The Price of a Republic Overcoming Hate, Partisanship, and Ignorance (Part 1)

Do we intend to reward financially with our money groups and individuals who do nothing other than advance partisanship and promote hate, or are we just so complacent and ignorant of what is happening?

A simple definition of Republic is:  A political system in which the supreme power lies in a body of citizens who can elect people to represent them.

For us in the United States of America we have a Constitutional Republic with the core of our political system being that document ratified in 1789.  Perhaps you had to memorize the Preamble to the Constitution at some point, probably in grade school.

We the People of the United States, in Order to form a more perfect Union, establish Justice, insure domestic Tranquility, provide for the common defence, promote the general Welfare, and secure the Blessings of Liberty to ourselves and our Posterity, do ordain and establish this Constitution for the United States of America.

Historical Abstract:

Now most of us have learned enough United States history to understand that our path to establish this Constitution was not a well-rehearsed progression.  Thirteen colonies of Great Britain fought a war to gain their independence from the mother country. Reasons and actually desires for independence ranged greatly region to region and person to person. Regardless the military result saw the British surrendering at Yorktown. The Articles of Confederation served as the basis of government for the 13 colonies by the conclusion of the military conflict and that government negotiated the peace terms at Paris in 1783.  The lack of a strong central government and its inability to collect revenue, led to a crisis.  Leaders sent delegates to Philadelphia for the purpose of amending the Articles.  Those men, however, meeting in secret, instead drafted a new form of government.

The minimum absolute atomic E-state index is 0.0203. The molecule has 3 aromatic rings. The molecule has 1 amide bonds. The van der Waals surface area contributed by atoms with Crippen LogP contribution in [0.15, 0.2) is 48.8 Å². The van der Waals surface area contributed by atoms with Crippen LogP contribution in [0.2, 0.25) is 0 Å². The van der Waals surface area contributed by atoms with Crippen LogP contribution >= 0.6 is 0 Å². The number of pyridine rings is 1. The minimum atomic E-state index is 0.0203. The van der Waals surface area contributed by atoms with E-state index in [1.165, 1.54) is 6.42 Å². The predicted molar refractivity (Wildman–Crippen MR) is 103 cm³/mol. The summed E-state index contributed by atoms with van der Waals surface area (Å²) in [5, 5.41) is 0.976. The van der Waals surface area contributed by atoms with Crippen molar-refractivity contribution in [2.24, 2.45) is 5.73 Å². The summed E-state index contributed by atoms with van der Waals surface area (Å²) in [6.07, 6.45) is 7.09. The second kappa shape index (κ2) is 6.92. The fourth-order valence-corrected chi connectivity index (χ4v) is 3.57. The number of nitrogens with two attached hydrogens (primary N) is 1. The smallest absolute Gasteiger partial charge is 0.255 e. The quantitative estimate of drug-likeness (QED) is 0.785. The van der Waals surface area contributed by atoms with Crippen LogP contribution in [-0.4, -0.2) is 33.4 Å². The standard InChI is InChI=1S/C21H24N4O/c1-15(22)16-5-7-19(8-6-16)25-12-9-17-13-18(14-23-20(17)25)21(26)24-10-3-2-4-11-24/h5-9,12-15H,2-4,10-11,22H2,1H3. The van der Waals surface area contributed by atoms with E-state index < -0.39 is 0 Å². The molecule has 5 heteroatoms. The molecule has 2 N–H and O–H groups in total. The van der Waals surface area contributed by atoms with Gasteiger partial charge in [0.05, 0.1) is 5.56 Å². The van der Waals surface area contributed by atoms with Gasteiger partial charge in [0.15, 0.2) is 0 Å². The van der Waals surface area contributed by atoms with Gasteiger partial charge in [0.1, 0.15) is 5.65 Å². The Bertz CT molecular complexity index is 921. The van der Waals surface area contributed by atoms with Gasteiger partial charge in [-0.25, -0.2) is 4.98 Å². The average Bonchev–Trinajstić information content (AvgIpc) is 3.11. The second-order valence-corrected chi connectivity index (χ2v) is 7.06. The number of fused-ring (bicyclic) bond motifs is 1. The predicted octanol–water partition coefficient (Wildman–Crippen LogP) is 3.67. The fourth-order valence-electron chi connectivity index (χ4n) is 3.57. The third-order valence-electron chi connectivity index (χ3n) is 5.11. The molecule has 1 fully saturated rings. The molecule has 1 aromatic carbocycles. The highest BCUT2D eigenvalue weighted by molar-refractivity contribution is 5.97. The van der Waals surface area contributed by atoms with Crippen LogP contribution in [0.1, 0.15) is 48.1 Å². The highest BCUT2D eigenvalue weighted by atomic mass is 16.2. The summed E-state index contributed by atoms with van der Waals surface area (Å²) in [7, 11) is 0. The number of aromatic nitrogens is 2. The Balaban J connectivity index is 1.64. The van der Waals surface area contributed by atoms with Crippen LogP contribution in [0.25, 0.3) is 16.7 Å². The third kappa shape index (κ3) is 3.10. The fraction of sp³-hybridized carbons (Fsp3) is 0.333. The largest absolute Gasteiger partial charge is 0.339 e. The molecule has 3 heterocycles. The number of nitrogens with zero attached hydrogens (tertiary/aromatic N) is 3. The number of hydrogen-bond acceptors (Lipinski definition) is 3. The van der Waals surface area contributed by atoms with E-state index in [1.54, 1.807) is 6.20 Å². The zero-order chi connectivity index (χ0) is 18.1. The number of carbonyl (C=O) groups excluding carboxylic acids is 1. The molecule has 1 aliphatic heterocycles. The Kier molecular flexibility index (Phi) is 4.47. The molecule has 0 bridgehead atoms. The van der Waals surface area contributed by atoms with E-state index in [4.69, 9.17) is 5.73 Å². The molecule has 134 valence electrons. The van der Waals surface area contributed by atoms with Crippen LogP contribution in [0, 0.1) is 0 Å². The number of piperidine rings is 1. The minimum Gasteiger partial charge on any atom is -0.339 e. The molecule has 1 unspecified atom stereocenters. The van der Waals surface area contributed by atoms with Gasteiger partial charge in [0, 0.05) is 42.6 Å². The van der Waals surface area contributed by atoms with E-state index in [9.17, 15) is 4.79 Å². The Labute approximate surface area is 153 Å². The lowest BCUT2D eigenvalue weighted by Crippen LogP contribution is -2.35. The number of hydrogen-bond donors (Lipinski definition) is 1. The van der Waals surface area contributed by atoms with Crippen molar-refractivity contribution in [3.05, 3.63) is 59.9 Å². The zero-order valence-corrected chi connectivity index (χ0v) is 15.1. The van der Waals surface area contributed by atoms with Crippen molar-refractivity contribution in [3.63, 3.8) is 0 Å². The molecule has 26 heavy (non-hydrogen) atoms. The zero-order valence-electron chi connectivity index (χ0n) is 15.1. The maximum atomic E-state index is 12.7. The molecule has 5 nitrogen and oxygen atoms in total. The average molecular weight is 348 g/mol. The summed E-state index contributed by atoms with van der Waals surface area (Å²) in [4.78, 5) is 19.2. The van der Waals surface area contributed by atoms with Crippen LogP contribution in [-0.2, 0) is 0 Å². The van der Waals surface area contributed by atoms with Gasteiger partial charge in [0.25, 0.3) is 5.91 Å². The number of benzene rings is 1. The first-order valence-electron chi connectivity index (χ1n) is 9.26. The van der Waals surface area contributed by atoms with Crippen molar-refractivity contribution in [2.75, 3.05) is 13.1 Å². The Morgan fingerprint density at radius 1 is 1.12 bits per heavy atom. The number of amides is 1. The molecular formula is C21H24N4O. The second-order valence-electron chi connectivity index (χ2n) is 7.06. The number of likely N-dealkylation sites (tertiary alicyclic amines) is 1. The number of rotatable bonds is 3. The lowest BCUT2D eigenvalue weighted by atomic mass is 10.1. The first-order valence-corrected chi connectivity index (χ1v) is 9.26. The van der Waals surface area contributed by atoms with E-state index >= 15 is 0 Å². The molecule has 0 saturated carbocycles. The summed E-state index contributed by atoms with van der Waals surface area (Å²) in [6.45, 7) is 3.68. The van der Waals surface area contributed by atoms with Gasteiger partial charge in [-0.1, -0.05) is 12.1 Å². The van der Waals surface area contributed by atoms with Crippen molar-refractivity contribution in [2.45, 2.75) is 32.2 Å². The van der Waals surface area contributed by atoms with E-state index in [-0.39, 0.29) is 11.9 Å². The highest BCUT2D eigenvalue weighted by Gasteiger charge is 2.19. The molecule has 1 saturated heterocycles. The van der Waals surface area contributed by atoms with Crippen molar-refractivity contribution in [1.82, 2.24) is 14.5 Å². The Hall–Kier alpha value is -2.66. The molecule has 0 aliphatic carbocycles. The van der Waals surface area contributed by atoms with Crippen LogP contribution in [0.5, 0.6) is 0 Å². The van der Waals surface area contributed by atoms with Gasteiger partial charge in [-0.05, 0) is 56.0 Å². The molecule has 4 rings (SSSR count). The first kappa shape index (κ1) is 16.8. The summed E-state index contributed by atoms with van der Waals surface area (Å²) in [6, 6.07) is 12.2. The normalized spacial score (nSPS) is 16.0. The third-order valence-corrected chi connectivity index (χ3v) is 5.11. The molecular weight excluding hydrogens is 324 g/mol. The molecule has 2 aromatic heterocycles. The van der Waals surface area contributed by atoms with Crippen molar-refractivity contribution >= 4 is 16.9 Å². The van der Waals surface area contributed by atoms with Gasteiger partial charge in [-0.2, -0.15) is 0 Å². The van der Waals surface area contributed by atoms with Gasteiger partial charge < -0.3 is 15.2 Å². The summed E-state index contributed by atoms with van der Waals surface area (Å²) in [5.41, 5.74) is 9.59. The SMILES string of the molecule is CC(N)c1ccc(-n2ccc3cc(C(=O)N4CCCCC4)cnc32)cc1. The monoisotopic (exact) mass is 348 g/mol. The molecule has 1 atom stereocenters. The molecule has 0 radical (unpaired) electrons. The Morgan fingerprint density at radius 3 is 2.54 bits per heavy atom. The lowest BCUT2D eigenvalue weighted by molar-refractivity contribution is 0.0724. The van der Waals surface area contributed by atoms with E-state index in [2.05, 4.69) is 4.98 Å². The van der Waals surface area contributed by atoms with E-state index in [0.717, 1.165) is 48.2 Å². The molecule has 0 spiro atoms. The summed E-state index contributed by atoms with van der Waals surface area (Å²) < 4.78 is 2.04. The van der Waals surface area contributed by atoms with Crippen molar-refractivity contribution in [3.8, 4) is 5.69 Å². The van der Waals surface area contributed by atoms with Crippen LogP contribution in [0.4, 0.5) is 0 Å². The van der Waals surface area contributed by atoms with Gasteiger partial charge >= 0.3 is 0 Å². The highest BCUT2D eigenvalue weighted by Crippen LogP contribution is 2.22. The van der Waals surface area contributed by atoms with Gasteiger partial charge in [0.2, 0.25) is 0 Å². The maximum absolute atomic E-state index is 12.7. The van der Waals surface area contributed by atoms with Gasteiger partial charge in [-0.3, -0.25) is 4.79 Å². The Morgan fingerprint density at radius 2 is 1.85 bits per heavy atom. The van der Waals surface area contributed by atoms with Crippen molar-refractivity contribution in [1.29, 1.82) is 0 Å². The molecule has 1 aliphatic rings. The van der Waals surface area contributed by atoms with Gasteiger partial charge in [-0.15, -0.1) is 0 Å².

That draft represented a beginning, not an end. An arduous battle took place to have the individual states ratify that government via special conventions called for that purpose and not by submission to the recognized authorities under the Articles, the state governments.

From the time we officially proclaimed independence in a document which also served as a declaration of war against England in the year 1776 it took 13 years for our country to be governed under the Constitution.  Two years after that ratification, we added the 10 Amendments we call the Bill of Rights to our Constitution. That year was 1791.